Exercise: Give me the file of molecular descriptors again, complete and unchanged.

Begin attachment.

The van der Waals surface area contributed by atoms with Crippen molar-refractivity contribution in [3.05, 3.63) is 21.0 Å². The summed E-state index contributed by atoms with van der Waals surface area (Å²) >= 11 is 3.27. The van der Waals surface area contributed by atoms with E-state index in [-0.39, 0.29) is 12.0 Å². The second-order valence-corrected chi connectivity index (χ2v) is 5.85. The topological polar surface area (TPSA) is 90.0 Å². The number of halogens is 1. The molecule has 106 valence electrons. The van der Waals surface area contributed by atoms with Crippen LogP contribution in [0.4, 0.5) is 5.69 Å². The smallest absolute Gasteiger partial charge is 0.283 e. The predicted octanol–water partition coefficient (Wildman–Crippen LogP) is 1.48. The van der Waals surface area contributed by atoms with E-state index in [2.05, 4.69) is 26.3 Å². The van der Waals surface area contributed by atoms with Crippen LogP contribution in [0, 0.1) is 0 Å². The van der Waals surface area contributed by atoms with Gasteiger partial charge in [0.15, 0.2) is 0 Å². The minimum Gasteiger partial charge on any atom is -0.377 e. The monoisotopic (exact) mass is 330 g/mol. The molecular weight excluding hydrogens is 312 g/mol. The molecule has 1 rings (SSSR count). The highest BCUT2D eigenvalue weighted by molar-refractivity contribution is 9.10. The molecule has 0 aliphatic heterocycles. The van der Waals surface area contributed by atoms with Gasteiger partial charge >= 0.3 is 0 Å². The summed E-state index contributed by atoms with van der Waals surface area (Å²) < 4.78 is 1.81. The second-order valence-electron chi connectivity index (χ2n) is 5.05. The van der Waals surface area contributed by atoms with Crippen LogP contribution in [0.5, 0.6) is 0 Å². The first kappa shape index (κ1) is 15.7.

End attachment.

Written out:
The van der Waals surface area contributed by atoms with Crippen molar-refractivity contribution in [3.05, 3.63) is 21.0 Å². The summed E-state index contributed by atoms with van der Waals surface area (Å²) >= 11 is 3.27. The van der Waals surface area contributed by atoms with E-state index in [-0.39, 0.29) is 12.0 Å². The second-order valence-corrected chi connectivity index (χ2v) is 5.85. The topological polar surface area (TPSA) is 90.0 Å². The number of halogens is 1. The molecule has 106 valence electrons. The van der Waals surface area contributed by atoms with Crippen LogP contribution in [0.4, 0.5) is 5.69 Å². The smallest absolute Gasteiger partial charge is 0.283 e. The predicted octanol–water partition coefficient (Wildman–Crippen LogP) is 1.48. The van der Waals surface area contributed by atoms with E-state index in [2.05, 4.69) is 26.3 Å². The van der Waals surface area contributed by atoms with Crippen LogP contribution in [0, 0.1) is 0 Å². The van der Waals surface area contributed by atoms with Gasteiger partial charge in [0.15, 0.2) is 0 Å². The minimum Gasteiger partial charge on any atom is -0.377 e. The monoisotopic (exact) mass is 330 g/mol. The molecular weight excluding hydrogens is 312 g/mol. The molecule has 1 rings (SSSR count). The highest BCUT2D eigenvalue weighted by molar-refractivity contribution is 9.10. The molecule has 0 aliphatic heterocycles. The van der Waals surface area contributed by atoms with Gasteiger partial charge >= 0.3 is 0 Å². The summed E-state index contributed by atoms with van der Waals surface area (Å²) < 4.78 is 1.81. The second-order valence-electron chi connectivity index (χ2n) is 5.05. The van der Waals surface area contributed by atoms with Crippen LogP contribution in [0.5, 0.6) is 0 Å². The first kappa shape index (κ1) is 15.7.